When Evie is not at the clinic or in Winnipeg she loves to spend time outside riding her strider bike, playing at the park and in our backyard. She loves doing anything that her older brother Mack is doing and loves the dogs in her life fiercely. Evie loves Paw Patrol, Minnie Mouse and playing baby dolls. You can often find her gently putting babies to bed, or doing play-doh at the kitchen table.  

Evie is the perfect blend of spicy and magic, she has made this journey easy on all of us as she handles each new day with bravery, positivity and smiles.  

Thank-you Little Valley Jamboree! 

Daphne Robb

Daphne was born a happy, healthy baby on June 27th 2022. At around 5.5months we noticed that some things had changed – she was no longer lifting her head during tummy time, she didn’t seem interested in her surroundings and seemed much more tired and irritable. Closer to 6 months we were told she was developmentally delayed. Soon after we noticed her doing some unusual movements that resembled a very exaggerated startle reflex. We called Q-doc, and within a few days, and a trip to Winnipeg for an urgent EEG, had a diagnosis of Infantile Spasms – a rare form of difficult to treat epilepsy that affects young children, and can have some devastating effects on their brain development. A few weeks later, after a genetic test, we found out the cause of Daphne’s seizures and developmental delay. She has a very rare genetic mutation of the KCNQ3 gene.


Daphne has been through a large number of medications trying to get the seizures under control, and continued to have Infantile Spasms until she was about 16 months, at which point we finally found the right combo of medications to treat them. We make frequent visits to the Children’s Hospital in Winnipeg to see her neurologist/epileptologist, as well as multiple specialties at the SSCY centre in Winnipeg. She also sees physio, speech, vision and occupational therapists here in Brandon.


Daphne has been through so much in her short life so far – lots of visits to the doctors and various specialists, surgery to place a G-tube as she is unable to eat orally, multiple hospital stays, EEGs, an MRI, an emergency flight to Winnipeg to treat Adrenal Crisis and then an ongoing adrenal insufficiency diagnosis, the list goes on and on. Throughout it all she has been so brave, and constantly surprises us by continuing to learn at her own pace. After originally being told she will most likely never walk or talk, and may never progress past an infant stage of development, Daphne has learned to sit unassisted, she can smile and giggle, she can roll over both ways, and once in a while she will scoot a little bit on her bum. She loves lots of kisses, and playing with any toy that spins!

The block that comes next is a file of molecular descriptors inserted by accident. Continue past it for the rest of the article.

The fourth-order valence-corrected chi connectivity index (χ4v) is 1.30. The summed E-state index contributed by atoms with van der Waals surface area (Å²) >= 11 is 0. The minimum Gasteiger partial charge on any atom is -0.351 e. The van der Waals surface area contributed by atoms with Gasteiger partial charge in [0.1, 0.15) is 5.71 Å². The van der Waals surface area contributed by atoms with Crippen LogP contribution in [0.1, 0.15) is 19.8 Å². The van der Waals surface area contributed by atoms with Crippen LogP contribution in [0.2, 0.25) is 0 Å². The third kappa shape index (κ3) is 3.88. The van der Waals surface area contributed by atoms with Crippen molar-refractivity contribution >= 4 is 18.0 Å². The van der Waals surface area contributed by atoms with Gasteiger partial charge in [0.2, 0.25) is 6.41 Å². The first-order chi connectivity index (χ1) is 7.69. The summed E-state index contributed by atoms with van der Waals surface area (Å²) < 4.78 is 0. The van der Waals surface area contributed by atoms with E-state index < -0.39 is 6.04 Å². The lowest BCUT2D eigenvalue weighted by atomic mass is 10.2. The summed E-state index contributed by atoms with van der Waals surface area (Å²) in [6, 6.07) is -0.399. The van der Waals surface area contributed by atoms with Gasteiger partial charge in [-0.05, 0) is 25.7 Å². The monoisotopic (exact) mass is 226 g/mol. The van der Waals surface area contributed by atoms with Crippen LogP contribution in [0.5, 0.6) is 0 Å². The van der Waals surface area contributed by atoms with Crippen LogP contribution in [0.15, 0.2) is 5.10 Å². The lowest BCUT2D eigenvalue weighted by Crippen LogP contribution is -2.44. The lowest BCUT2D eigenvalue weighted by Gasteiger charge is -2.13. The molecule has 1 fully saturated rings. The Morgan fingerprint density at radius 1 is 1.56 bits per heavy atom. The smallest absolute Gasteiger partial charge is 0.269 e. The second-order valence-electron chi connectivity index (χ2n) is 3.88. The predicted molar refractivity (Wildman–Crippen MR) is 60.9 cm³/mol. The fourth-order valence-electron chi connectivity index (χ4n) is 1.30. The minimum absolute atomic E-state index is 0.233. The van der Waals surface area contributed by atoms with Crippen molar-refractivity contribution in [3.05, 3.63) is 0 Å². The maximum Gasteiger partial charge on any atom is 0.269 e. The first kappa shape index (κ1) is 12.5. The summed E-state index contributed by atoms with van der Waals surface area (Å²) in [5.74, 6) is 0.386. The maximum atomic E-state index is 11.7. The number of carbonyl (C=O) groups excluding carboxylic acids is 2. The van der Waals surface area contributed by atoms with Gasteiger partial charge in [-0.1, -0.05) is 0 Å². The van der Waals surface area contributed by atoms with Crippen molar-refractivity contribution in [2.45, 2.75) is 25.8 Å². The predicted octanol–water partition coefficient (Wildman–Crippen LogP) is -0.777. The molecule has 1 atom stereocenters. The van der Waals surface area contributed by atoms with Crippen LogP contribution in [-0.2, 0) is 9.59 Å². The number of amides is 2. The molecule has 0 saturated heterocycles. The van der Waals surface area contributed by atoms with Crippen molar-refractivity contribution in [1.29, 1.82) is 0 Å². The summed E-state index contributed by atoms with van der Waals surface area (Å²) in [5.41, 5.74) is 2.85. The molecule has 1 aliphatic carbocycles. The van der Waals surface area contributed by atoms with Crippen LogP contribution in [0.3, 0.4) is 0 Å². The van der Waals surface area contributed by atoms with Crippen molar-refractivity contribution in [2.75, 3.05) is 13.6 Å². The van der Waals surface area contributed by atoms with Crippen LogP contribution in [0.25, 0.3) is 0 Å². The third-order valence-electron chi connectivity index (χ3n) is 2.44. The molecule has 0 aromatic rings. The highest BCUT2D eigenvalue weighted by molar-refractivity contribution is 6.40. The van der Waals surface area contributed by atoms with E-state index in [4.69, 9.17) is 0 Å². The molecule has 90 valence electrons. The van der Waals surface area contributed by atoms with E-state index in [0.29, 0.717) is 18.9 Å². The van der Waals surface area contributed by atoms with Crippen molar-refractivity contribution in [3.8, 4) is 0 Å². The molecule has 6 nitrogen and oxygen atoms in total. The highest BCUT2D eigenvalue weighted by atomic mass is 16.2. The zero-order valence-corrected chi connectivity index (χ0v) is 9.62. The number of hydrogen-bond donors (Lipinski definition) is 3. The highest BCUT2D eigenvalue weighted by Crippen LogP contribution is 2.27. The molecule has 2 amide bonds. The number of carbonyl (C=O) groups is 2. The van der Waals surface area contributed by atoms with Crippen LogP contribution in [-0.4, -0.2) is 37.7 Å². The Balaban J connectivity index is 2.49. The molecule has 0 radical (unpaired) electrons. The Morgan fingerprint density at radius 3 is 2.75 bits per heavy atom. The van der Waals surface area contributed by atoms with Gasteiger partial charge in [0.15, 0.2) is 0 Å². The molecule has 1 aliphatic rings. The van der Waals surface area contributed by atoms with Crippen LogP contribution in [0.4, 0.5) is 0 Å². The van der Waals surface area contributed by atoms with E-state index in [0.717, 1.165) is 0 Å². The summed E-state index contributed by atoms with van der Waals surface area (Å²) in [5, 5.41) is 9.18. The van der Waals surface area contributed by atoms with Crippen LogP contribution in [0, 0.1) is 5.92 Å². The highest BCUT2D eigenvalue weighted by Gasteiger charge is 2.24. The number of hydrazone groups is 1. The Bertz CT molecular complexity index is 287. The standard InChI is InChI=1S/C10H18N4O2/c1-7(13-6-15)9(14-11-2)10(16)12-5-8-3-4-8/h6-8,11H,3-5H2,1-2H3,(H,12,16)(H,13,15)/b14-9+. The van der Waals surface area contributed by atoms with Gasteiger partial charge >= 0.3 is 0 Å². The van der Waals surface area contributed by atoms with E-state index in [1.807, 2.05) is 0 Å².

Although there is barely any published information about Daphne’s rare genetic mutation and we have no idea what her future might hold, we continue to try to celebrate all the little things, and try our best to meet Daphne at her level. We try to focus on what she CAN do, not what she CAN’T do. She is a beautiful, happy, smart girl who continues to amaze us with what she is able to learn despite everything she has been through. She is our ‘little trooper.’


Daphne recently started daycare , and although her immune system has had a hard time adjusting to all the daycare ‘bugs’ she has been flourishing. She lives in Brandon with her mum, dad, older brother Theo, and 2 cats. We are lucky enough to have a huge support system including lots of aunties and uncles, cousins, grandparents and close friends. We plan to use the money raised by the Little Valley Jamboree to try some new therapies, particularly ABM, as well as any new assistive equipment she will need as she grows.